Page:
Academic journal article Federal Reserve Bulletin

Statements to the Congress

Academic journal article Federal Reserve Bulletin

Statements to the Congress

Article excerpt

Statement by John P. LaWare, Member, Board of Governors of the Federal Reserve System, before the Committee on Banking, Finance and Urban Affairs, U.S. House of Representatives, May 26, 1993

I am pleased to appear before the Committee on Banking, Finance and Urban Affairs to discuss the Federal Reserve's role in the government's anti-money-laundering efforts. The Federal Reserve places a very high priority on supporting efforts to attack the laundering of proceeds from illegal activities through our nation's financial institutions and, over the past several years, has engaged extensively in anti-money-laundering endeavors.

We believe that the Federal Reserve has an important role to perform in the federal government's efforts to detect and deter money laundering activities within banking organizations, as well as to provide assistance to law enforcement agencies in their efforts to suppress these criminal activities and seize proceeds gained from them. As I will describe in more detail, the Federal Reserve has participated in, and provided assistance to, the federal government's efforts in attempting to eliminate money laundering activities.

Currently, the Board, through the varied functions that it performs on a routine basis, such as examinations of state member banks and the U.S. branches and agencies of foreign banks, as well as through special projects and various other programs, monitors financial institutions in an attempt to stop money laundering activities. We have also devoted significant resources to providing technical assistance and training both to domestic and foreign law enforcement and banking supervisory agencies.

An example of the Federal Reserve's commitment in this area was the creation, in January 1990, of the Federal Reserve System Working Group on Money Laundering Activities. Chairman Greenspan created this senior level Working Group to review the Board's initiatives on money laundering and identify new ways to contribute to the federal government's anti-money-laundering efforts. The Working Group placed special emphasis on providing assistance to domestic and international law enforcement organizations. It also developed internal programs and procedures for Board and Reserve Bank staffs to implement in their normal supervision and regulation of financial institutions and provision of services to banking organizations. The Working Group formed three task forces, in the areas of cash, funds transfer, and supervision. The three task forces focused on identifying areas within the Federal Reserve in which better procedures would detect and deter money laundering activities. Many of the activities that I will address today are the result of the efforts of the Working Group and its task forces.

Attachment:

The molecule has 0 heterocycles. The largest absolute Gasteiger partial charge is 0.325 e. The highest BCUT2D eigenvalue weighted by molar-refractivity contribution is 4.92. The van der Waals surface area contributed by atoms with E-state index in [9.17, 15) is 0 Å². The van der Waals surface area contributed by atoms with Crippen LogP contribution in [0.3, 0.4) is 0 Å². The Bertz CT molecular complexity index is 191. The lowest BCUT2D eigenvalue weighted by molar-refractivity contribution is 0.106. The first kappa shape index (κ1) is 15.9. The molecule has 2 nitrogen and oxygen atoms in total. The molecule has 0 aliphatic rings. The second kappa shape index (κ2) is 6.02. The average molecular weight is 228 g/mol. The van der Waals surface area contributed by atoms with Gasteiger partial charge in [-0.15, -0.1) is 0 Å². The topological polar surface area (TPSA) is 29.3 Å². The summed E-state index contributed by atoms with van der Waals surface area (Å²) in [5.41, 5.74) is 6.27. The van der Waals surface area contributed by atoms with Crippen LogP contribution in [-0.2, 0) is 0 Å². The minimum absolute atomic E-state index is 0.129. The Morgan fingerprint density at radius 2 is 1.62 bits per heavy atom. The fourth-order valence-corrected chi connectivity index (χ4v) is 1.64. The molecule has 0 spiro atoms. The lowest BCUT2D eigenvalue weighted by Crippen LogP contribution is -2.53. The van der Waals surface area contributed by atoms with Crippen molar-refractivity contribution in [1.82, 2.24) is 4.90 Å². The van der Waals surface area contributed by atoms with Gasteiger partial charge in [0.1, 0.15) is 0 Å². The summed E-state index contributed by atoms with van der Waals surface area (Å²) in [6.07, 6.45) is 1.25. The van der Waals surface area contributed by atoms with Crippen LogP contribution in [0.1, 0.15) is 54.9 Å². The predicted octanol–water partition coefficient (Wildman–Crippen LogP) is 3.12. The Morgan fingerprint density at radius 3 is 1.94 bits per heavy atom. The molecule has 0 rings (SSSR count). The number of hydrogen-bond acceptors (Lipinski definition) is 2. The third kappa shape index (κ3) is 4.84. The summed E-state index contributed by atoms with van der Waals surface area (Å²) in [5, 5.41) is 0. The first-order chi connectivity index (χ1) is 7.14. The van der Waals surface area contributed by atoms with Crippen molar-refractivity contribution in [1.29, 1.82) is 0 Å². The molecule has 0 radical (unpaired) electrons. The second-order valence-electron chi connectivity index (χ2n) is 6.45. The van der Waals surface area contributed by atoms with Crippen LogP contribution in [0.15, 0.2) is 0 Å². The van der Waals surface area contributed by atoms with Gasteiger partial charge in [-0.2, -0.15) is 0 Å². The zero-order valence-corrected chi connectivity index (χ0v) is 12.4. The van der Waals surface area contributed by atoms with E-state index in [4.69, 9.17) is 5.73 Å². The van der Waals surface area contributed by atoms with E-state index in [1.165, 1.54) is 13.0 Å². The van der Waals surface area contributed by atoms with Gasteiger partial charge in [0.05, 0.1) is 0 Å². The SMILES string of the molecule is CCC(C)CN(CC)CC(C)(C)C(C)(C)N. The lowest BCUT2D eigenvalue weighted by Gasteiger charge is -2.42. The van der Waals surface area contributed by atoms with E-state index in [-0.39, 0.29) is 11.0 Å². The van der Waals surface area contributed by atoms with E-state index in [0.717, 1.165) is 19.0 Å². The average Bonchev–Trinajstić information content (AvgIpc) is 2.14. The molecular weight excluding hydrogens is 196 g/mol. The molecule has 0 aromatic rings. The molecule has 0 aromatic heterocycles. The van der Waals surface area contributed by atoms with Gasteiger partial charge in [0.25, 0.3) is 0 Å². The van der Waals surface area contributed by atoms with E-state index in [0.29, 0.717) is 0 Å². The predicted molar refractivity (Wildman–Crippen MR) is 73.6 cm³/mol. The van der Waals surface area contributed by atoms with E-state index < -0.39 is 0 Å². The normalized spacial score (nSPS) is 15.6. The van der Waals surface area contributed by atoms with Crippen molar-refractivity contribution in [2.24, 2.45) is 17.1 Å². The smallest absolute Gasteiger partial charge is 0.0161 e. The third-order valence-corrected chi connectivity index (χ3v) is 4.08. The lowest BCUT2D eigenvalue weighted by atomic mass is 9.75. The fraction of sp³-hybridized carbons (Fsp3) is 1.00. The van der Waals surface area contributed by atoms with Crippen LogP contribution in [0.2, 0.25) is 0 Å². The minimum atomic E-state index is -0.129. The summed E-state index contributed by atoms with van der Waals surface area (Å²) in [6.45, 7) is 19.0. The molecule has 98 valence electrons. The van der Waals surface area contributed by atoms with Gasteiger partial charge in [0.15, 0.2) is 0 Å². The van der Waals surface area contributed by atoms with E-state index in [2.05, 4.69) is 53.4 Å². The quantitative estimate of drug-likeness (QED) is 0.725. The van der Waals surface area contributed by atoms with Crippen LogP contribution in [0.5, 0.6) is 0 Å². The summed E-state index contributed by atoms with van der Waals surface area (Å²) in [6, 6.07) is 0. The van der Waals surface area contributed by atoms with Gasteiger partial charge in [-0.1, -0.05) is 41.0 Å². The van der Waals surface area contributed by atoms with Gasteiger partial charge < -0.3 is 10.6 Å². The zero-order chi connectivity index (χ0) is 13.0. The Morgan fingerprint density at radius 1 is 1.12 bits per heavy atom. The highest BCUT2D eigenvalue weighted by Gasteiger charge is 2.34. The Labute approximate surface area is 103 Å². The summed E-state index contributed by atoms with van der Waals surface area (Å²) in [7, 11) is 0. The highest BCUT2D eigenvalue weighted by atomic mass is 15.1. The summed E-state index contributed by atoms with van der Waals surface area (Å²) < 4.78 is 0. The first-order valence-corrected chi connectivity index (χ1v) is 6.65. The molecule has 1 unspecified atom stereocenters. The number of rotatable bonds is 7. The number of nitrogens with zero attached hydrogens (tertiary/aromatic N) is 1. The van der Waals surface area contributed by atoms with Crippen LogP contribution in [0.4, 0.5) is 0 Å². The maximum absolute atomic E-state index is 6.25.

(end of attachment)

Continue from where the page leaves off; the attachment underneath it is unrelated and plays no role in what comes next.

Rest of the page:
Federal Reserve Programs for Controlling Money Laundering

During the course of each Federal Reserve examination of a state member bank or U.S. branch or agency of a foreign bank, a Bank Secrecy Act compliance examination is conducted. Such examinations are scheduled to occur every year. When deemed necessary, Federal Reserve examiners may conduct special targeted examinations of financial institutions if there is reason to believe that violations of the Bank Secrecy Act may be occurring or other suspicious activities are identified.

To conduct effective examinations for compliance with the Bank Secrecy Act, all Federal Reserve examiners receive training in understanding the basics of money laundering. Examiners are also trained in the provisions of the Bank Secrecy Act and the Treasury's rules and regulations implementing it and in identifying suspicious activity that may be associated with money laundering. This training is provided during initial courses that our examiners attend upon entering the Federal Reserve System. Additional training regarding Bank Secrecy Act compliance and related matters is also provided to experienced examiners during the course of supplemental training programs in which they are required to participate over their careers, as well as training programs sponsored by the Federal Financial Institutions Examination Council and various law enforcement agencies. …

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